Role of the eThekwini Public Library
As part of the Durban Public Library’s social service mission to the community they serve, the library should include provision of indigenous knowledge resources. Indigenous knowledge is part and parcel of the culture and history of a local community. It affects the wellbeing of the majority of people in developing countries. Some 80% of the world’s population depends on indigenous knowledge to meet their medicinal needs and at least 50% rely on indigenous knowledge for food supply. Indigenous knowledge is also the cornerstone for building an own identity and insuring coherence of social structures within communities. Because it is mostly stored in people’s minds and passed on through generations by word of mouth rather than in written form, it is vulnerable to rapid change. Development processes like rural/urban migration may contribute to loss of indigenous knowledge. Indigenous knowledge faces extinction unless it is properly documented and disseminated. The project is underpinned by the guidelines set out in the National Policy Document (2005) on the role of libraries in the preservation of Indigenous Knowledge Systems. The policy states that libraries should:
- “facilitate indigenous and local community information access, based on their own identified needs;
- provide opportunities for indigenous and local communities to actively record and share their contemporary history, culture and language with both Indigenous and non-Indigenous peoples; and
- use new technology creatively to support Indigenous and local community development.”
More on Durban
Durban is the second largest city in South Africa, situated on the eastern seaboard of Southern Africa. Within the population of around 3,5 million various cultures are represented, the largest group undoubtedly the Zulu community, with smaller communities of Indians, Coloureds and Europeans. Each of these cultures has their own indigenous knowledge systems but it is certainly the Zulu culture of which the least is hitherto recorded. In broader perspective the mix and interaction of the different cultures in the Durban area puts another angle on the programme. In the sharing of different cultures lies the richer experience and better understanding of one’s neighbours and the nurturing of greater tolerance between cultures.
The Ulwazi programme strives to preserve and disseminate indigenous knowledge of local communities in the greater Durban area. It creates a collaborative online database of local indigenous knowledge as part of the Public Library’s digital resources, relying on community participation for delivering content and posting the content on the Web. Existing library infrastructure in the eThekwini Municipal area, comprising 89 public libraries of which most have Internet access, is used to carry the programme to local communities. Community workers collect oral and visual material while members from the community are taught at their local library how to add local content to the website. People of all social and age groups are employed to steer the programme at ground level while volunteer contributions to the database is encouraged.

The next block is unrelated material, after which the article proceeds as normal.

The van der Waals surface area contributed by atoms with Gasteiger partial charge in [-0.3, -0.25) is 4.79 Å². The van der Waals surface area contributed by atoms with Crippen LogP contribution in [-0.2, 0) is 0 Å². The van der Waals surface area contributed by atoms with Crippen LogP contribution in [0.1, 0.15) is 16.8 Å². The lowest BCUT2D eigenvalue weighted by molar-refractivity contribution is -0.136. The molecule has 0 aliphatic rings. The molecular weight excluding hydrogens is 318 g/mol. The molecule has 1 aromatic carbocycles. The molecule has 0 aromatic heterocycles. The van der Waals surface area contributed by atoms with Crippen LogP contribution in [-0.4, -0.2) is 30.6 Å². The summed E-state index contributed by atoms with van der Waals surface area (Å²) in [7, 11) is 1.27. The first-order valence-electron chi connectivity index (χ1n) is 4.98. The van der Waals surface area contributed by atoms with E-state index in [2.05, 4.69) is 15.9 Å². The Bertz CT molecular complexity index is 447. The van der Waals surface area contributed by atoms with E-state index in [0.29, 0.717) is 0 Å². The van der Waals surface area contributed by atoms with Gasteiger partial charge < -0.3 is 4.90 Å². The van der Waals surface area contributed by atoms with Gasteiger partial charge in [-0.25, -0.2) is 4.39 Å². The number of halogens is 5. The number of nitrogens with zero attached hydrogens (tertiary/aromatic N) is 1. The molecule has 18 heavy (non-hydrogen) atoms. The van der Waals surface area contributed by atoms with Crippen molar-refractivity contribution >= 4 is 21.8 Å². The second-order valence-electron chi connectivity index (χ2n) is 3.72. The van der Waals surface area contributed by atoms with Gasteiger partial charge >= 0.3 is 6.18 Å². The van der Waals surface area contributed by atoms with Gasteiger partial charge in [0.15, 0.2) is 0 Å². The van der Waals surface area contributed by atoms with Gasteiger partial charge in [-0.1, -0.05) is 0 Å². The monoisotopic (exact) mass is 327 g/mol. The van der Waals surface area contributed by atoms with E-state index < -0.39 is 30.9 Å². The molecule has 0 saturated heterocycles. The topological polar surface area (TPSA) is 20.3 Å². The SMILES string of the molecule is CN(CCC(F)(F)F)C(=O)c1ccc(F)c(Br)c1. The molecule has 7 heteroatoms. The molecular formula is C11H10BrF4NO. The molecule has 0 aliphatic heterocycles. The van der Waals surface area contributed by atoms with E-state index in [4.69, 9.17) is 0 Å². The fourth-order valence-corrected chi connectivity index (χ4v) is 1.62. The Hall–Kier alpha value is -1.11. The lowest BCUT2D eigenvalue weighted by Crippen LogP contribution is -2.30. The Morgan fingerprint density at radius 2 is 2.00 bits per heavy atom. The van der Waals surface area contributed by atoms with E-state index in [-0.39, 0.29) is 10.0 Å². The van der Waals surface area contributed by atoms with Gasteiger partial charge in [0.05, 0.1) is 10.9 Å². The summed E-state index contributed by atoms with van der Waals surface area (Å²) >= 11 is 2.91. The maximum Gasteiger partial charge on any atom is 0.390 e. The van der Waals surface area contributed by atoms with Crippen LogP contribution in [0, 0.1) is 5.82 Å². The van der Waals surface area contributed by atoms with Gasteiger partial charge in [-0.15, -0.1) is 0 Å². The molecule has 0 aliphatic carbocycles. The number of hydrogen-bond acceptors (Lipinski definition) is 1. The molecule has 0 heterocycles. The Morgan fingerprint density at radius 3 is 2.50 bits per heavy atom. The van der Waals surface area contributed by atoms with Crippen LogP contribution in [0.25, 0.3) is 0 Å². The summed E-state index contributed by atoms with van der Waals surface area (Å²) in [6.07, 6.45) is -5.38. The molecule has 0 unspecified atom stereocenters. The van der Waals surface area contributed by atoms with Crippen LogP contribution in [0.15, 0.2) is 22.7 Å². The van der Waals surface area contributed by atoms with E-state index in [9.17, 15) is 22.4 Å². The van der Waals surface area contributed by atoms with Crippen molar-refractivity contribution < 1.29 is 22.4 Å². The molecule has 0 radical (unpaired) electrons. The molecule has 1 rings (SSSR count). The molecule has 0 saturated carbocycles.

Web 2.0 technology enables collaboration at all levels in the building up of the database, which is in the form of an online encyclopaedia such a Wikipedia, but with Durban’s own branding. This provides the potential for collaboration from the whole community. The library acts as moderator and custodian of the online indigenous knowledge resource. The virtual resource that is created will be in step with the global information society and will provide universal access to local indigenous knowledge. At the same time the programme will empower citizens through digital skills development, through preservation of their indigenous knowledge and through fostering of a knowledge sharing culture. Ultimately a sustainable people-centered, Afro-centric library service will be established using modern ICT technologies. A pilot project with a two-year development period will target mainly the rural areas within the eThekwini Municipal boundaries, without excluding any social or cultural groups.
It is the vision of the programme not only to preserve and disseminate local indigenous knowledge, but to encourage local communities to take ownership of the website and to become actively involved in the developing of a resource of local indigenous knowledge. The sharing of knowledge will strengthen social coherence within communities and enhance tolerance between cultures. A local informed society will become part of the global information highway.
For more information on the programme, visit www.ulwazi.org